Readers of my monthly column should know by now that I’m interested in politics, and especially the intersection of politics, disability, and the resulting public policies that impact on people with disabilities.
The interest stems from being trained as a journalist during the Carter-Ford presidential campaign while living on a college campus with many activists with disabilities. I caught the “inside politics” fever.
And, by happenstance, I became involved with two political campaigns upon returning to New Jersey. One for a Republican and one for a Democrat, and I quickly learned that disability-related policies are not partisan issues at the local level.
I also learned that participating in campaigns is a great way to educate people in politics about “our issues,” and it is very helpful in building up credibility if you decide to do something unusual like start building housing to support people with disabilities. I cannot tell you how helpful it is to advocate for something with politicians who know you personally.
This is why I encourage anybody with a disability to get involved with politics. First and foremost as voters. Then, if you like a candidate, become involved by volunteering with the campaign. Become engaged, ask questions, and don’t just focus on disability issues.
We live in the Community. We need to ask about issues beyond our own because our needs for safe neighborhoods, effective and efficient local governments, well maintained infrastructure, and well-run services are just as great as our able-bodied neighbors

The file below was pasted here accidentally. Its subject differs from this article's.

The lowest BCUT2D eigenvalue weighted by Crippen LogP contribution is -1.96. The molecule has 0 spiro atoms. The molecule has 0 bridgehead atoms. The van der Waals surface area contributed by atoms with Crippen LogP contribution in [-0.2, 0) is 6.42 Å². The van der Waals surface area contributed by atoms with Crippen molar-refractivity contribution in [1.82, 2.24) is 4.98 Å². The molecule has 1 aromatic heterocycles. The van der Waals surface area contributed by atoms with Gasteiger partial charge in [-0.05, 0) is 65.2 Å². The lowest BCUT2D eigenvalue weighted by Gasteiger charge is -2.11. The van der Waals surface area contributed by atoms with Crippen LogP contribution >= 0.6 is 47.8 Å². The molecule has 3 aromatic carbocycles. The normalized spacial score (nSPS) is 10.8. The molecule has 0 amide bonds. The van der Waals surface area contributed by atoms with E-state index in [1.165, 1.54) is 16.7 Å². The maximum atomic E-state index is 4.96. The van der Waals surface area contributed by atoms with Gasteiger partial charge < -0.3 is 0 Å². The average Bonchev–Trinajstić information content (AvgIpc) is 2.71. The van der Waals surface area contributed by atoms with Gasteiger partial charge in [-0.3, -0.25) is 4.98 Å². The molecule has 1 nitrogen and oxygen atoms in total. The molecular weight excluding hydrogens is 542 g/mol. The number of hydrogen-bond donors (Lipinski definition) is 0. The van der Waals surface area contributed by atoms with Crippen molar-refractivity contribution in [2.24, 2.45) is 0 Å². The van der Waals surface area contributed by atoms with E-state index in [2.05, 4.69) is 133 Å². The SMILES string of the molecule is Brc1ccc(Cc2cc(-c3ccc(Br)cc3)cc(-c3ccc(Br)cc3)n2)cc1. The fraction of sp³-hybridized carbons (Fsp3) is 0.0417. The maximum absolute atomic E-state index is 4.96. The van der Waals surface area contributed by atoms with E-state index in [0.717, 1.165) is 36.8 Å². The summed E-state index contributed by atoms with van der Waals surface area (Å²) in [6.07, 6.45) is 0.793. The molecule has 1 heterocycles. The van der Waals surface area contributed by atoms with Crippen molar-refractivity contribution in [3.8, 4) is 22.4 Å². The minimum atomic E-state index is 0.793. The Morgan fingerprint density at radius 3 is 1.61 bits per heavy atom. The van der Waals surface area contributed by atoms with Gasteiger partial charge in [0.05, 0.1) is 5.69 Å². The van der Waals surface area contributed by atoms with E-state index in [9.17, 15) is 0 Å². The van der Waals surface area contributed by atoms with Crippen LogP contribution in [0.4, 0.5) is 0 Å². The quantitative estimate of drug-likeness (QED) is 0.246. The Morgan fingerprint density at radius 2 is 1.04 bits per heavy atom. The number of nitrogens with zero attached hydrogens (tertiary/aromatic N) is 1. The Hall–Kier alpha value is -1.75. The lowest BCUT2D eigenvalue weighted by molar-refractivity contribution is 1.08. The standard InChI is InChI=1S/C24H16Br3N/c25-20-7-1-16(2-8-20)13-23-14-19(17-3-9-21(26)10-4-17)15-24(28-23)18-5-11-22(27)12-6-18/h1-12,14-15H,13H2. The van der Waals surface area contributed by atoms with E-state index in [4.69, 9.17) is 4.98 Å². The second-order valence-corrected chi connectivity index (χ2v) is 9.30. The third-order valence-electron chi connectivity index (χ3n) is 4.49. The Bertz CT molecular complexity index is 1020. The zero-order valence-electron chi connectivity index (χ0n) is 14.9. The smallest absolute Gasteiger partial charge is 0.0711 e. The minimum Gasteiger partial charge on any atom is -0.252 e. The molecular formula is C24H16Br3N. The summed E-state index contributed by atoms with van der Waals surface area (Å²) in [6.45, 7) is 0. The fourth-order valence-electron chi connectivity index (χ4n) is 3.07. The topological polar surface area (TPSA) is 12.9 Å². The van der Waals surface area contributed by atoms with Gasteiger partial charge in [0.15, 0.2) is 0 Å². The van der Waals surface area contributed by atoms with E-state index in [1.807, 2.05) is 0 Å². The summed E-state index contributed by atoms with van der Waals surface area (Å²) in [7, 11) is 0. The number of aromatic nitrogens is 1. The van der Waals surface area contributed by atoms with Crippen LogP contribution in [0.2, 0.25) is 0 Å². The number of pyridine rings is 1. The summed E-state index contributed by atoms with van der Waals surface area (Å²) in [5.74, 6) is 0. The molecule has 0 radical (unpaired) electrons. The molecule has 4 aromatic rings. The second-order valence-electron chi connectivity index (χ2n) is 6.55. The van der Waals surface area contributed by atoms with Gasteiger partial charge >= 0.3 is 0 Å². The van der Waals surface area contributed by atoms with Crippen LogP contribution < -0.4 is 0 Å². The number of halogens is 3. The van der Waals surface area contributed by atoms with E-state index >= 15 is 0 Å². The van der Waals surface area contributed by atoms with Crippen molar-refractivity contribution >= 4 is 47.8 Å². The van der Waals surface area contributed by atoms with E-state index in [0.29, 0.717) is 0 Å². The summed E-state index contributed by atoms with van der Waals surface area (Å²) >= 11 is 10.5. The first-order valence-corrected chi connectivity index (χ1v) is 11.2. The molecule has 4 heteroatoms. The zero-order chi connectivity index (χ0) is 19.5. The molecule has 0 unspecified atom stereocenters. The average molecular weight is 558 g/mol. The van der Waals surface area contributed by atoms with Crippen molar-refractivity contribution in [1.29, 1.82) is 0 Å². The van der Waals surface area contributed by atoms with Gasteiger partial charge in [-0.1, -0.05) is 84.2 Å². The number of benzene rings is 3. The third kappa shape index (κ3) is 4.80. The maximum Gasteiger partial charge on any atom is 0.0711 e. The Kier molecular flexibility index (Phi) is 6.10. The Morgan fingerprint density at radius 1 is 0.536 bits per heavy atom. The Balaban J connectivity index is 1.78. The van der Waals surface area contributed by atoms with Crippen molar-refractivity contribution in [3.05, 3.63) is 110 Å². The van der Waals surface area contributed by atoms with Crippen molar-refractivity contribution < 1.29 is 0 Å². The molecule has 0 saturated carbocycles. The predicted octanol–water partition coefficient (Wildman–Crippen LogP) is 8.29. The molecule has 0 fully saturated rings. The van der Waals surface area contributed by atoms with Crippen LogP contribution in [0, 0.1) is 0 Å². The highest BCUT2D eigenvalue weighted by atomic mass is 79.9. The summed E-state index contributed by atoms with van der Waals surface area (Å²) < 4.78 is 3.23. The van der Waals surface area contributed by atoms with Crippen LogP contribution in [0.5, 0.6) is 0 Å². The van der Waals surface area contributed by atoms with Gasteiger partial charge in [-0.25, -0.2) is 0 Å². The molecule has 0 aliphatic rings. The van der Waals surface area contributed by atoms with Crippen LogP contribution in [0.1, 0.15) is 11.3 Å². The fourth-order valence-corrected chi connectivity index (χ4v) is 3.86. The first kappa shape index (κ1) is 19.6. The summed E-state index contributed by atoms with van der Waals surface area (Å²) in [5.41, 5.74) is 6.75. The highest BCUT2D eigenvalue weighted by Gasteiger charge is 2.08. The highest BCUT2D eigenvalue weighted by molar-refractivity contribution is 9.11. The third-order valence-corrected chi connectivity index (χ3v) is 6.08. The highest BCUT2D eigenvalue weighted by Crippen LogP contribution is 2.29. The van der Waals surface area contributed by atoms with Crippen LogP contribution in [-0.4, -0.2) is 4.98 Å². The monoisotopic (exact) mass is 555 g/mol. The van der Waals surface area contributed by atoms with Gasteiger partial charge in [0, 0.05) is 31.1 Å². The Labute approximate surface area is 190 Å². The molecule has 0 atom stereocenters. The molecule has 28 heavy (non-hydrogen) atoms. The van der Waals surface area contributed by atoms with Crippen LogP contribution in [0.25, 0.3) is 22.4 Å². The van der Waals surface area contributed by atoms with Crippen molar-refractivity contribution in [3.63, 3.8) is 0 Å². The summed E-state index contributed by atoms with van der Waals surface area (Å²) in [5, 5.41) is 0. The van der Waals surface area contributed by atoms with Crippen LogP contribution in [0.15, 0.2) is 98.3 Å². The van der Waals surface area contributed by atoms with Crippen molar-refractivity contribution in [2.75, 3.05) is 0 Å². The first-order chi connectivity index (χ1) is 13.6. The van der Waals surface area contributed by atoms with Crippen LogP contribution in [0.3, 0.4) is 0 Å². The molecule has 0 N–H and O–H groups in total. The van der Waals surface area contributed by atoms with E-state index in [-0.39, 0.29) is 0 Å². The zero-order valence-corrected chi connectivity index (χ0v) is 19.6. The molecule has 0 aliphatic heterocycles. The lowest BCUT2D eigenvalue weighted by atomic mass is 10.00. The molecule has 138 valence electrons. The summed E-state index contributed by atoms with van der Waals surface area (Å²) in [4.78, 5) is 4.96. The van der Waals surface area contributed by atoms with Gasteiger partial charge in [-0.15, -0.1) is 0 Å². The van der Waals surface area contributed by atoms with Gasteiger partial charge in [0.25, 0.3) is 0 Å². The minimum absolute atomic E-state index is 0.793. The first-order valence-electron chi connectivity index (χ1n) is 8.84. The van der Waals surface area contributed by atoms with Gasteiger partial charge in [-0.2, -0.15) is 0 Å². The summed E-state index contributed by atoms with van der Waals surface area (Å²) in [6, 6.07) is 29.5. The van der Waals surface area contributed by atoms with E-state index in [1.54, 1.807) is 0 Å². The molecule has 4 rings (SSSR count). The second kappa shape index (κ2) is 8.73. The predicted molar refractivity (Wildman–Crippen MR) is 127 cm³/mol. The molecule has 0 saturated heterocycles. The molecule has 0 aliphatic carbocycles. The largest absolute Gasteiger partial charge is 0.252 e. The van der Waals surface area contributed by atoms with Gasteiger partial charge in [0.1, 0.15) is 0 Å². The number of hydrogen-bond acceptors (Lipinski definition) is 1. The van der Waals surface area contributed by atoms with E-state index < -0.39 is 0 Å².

I’m a great believer in democracy even as messy and raucous as ours is right now. What is happening now, however, is not that unusual if you delve into early U.S. history. If it existed, Twitter would have been used by Thomas Jefferson and Alexander Hamilton to insult and degrade each other in their campaigns. Instead, they used the printing press to print daily or hourly “broadsheets” to accuse each other of lying, cheating, or having scurrilous vices like enjoying Thespians..
Our democracy is cheapened by the ugly discourse, but it is endangered much more by people opting not to participate in the process. Sure, there are winners and losers with participatory politics elections, and, sure, democracies sometime make huge mistakes with major consequences. The key to democracy is to stay engaged no matter who wins or loses.
A year ago I predicted we would be in the most contentious presidential campaign in my experience. Little did I know that we would be smack in the middle of a deadly pandemic, a racial reckoning, seemingly endless natural disasters, and wacko fringe elements stoking civil strife for the causing chaos. It is enough to make someone disengage.
But we can’t! So, let’s get and stay engaged!